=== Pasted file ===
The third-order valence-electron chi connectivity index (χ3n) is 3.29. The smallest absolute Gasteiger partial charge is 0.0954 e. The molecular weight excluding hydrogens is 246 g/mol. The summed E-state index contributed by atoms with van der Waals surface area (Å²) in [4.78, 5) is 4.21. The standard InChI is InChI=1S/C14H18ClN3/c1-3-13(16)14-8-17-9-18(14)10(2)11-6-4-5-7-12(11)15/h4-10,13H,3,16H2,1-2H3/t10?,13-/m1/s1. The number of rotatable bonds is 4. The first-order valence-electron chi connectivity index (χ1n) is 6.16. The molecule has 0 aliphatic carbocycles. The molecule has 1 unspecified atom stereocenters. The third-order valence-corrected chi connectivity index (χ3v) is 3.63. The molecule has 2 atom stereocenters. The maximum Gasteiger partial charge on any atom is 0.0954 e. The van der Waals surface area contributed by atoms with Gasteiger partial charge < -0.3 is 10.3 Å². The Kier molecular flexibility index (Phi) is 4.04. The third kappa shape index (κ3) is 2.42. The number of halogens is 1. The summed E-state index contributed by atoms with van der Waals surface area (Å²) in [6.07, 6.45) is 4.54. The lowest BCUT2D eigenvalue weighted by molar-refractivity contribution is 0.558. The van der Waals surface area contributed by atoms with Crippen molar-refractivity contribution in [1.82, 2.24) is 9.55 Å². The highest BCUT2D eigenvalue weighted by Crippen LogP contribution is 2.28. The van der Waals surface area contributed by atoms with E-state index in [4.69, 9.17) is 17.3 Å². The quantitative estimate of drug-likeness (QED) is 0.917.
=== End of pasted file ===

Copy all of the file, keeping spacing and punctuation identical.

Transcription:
The third-order valence-electron chi connectivity index (χ3n) is 3.29. The smallest absolute Gasteiger partial charge is 0.0954 e. The molecular weight excluding hydrogens is 246 g/mol. The summed E-state index contributed by atoms with van der Waals surface area (Å²) in [4.78, 5) is 4.21. The standard InChI is InChI=1S/C14H18ClN3/c1-3-13(16)14-8-17-9-18(14)10(2)11-6-4-5-7-12(11)15/h4-10,13H,3,16H2,1-2H3/t10?,13-/m1/s1. The number of rotatable bonds is 4. The first-order valence-electron chi connectivity index (χ1n) is 6.16. The molecule has 0 aliphatic carbocycles. The molecule has 1 unspecified atom stereocenters. The third-order valence-corrected chi connectivity index (χ3v) is 3.63. The molecule has 2 atom stereocenters. The maximum Gasteiger partial charge on any atom is 0.0954 e. The van der Waals surface area contributed by atoms with Gasteiger partial charge < -0.3 is 10.3 Å². The Kier molecular flexibility index (Phi) is 4.04. The third kappa shape index (κ3) is 2.42. The number of halogens is 1. The summed E-state index contributed by atoms with van der Waals surface area (Å²) in [6.07, 6.45) is 4.54. The lowest BCUT2D eigenvalue weighted by molar-refractivity contribution is 0.558. The van der Waals surface area contributed by atoms with Crippen molar-refractivity contribution in [1.82, 2.24) is 9.55 Å². The highest BCUT2D eigenvalue weighted by Crippen LogP contribution is 2.28. The van der Waals surface area contributed by atoms with E-state index in [4.69, 9.17) is 17.3 Å². The quantitative estimate of drug-likeness (QED) is 0.917.